You can post now and register later. If you have an account, sign in now to post with your account.

Guest
Reply to this topic...

×   Pasted as rich text.   Paste as plain text instead

  Only 75 emoji are allowed.

×   Your link has been automatically embedded.   Display as a link instead

×   Your previous content has been restored.   Clear editor

×   You cannot paste images directly. Upload or insert images from URL.

Sign in to follow this  

  • Similar Content

    • By nakimtang
      Hi everyone, 
      Im a sophomore in college, about to be a junior. I started off in a CC. I’m currently taking a chemistry class that combines OCHEM, biological, and general chem. It is TOUGH! I’m wondering if i’ll make it to PA school. I’m volunteering at a hospital now but have not been going in the last couple of weeks due to having to be at work at 4 am and being completely exhausted after. I am feeling like I don’t have enough time to catch up on volunteering or shadowing. Does anyone have any tips for volunteering and finding someone to shadow? Stories of you also feeling this way? 
      Thanks all, 
      Sienna.
    • By ac2888
      I am currently an undergraduate and I am looking to apply next cycle 2020-2021. I have a list of schools I want to apply to that have pretty late application dates so I could get in as many health care hours as possible before application. I am planning to have ~1000 hours by application and ~2000 prior to matriculation. My GPA and GRE are very high. I have volunteer, leadership, shadowing, and research experience. My question is for schools that do not have a 1000+ hour requirement would it be more beneficial to apply a few months earlier or to wait until I hit the 1000 hour benchmark. Will it make much of a difference? Is it better to apply early because of rolling decisions or try to get as many hours before application?
    • By magboo
      So I finally got a job at my dream hospital!! I am currently working there as a Patient Care Technician/ PCT. However, I will be leaving for PA school next year. I really want to return to this hospital and work as a PA! The problem is that getting a job at my hospital is super competitive. Is there a way for me to ensure/ increase my chances of getting a PA job in this facility in the future?
       
      (Also, what do you guys think of requesting a absense of leave instead of quitting? Can I be able to come back to the hospital to pursue a higher position?)

      Thanks in advance!
    • By alexEMTprePA
      I’ve recently been offered a position as a dialysis tech in an outpatient center. I shadowed the other day and the staff seamed friendly. My main duties would be weighing patients, cannulating them and setting up the machines, drawing labs, and monitoring their vitals throughout treatment. This all would be under the supervisions of an RN. I would work 8 and 10 hour shifts. I was hoping someone who has worked as a dialysis tech or knows someone who has could give me feedback about their experiences. I do already have 2 years experience volunteering as an EMT-A on a fairly busy service and plan on continuing to do so.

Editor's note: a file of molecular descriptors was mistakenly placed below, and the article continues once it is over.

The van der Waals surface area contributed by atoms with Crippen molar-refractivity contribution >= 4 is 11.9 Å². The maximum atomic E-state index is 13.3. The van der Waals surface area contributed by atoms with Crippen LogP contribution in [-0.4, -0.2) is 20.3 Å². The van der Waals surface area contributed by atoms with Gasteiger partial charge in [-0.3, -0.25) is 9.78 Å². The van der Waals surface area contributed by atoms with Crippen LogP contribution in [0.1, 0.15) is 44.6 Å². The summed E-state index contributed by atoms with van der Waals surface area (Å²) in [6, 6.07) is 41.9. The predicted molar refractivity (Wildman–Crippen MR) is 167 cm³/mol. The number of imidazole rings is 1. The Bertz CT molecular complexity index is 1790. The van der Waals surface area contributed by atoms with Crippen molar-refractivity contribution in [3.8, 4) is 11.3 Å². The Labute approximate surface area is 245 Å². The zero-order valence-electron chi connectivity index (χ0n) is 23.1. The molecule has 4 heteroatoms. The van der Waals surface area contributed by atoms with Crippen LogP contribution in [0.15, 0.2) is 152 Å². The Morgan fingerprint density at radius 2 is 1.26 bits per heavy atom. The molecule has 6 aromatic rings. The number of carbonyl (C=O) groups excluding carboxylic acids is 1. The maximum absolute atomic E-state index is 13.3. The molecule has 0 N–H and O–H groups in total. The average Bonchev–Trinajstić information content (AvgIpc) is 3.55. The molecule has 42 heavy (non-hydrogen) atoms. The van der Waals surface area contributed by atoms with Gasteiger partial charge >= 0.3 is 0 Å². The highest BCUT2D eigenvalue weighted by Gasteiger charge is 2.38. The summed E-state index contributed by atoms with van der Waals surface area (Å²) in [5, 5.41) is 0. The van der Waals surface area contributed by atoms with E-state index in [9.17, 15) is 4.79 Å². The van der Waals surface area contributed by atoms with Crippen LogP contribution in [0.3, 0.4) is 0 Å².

I have also been invited to interview for a medical assistant position at an urgent care, but the interview is after the deadline to decide if I’m going to accept the dialysis position. 
       
      The pros I see in working as a dialysis tech: Getting to know my patients and their cases. Experience in the chronic disease side of medicine. 
       
      Cons: It’s could be repetitive work and I would really only learn about kidney disease.
    • By Kmlkmbl
      Hello,
      I am looking for realistic advice on becoming a surgical PA First Assist. I viewed similar topics within this forum but wanted a more personalized response. This will probably be a long post 😅.
      Here is a little about my background; I’m a 27yr old currently holding only my GED with a certification as a NA. I’ve worked as a CNA for 3years with 2.5 years working on a post surgical unit at my current hospital. I am transferring to sterile processing next month where I plan to work as I attend a CST program. 
      I thought this would be a good field to work in since I will be working directly with the surgical instruments and preparing the kits and trays for each surgery throughout the day. I also plan to obtain my CRST ( certified registered sterile technician) by taking the exam after some more experience on my new job. I originally wanted to go to school to be an OR Nurse or go for my CRNA but after being allowed to observe a few surgeries at work realized I’d rather be more hands on during procedures. My end goal then became wanting to be a first assist.  After speaking with a coworker currently waiting for admission to PA school about it, they suggested becoming a surgical PA. I’m already starting out so late in life... Is it a waste of time to go through the certification of becoming a Surgical Tech? Is it feasible to start a journey to PA so late? I want to be sure that surgery is for me and more than just an interest so figured being a Surgical Tech would help with my decision...I’ve already taken so many detours on the road to furthering my education. I don’t want to delay any further.
       
      I have also looked into the RNFA route but prefer the flexibility when it comes to specialties being a PA. 
       
      All feedback is welcome. Sorry for the long post, and Thanks in advance!
       
       
×
×
  • Create New...

Important Information

Welcome to the Physician Assistant Forum! This website uses cookies to ensure you get the best experience on our website. Learn More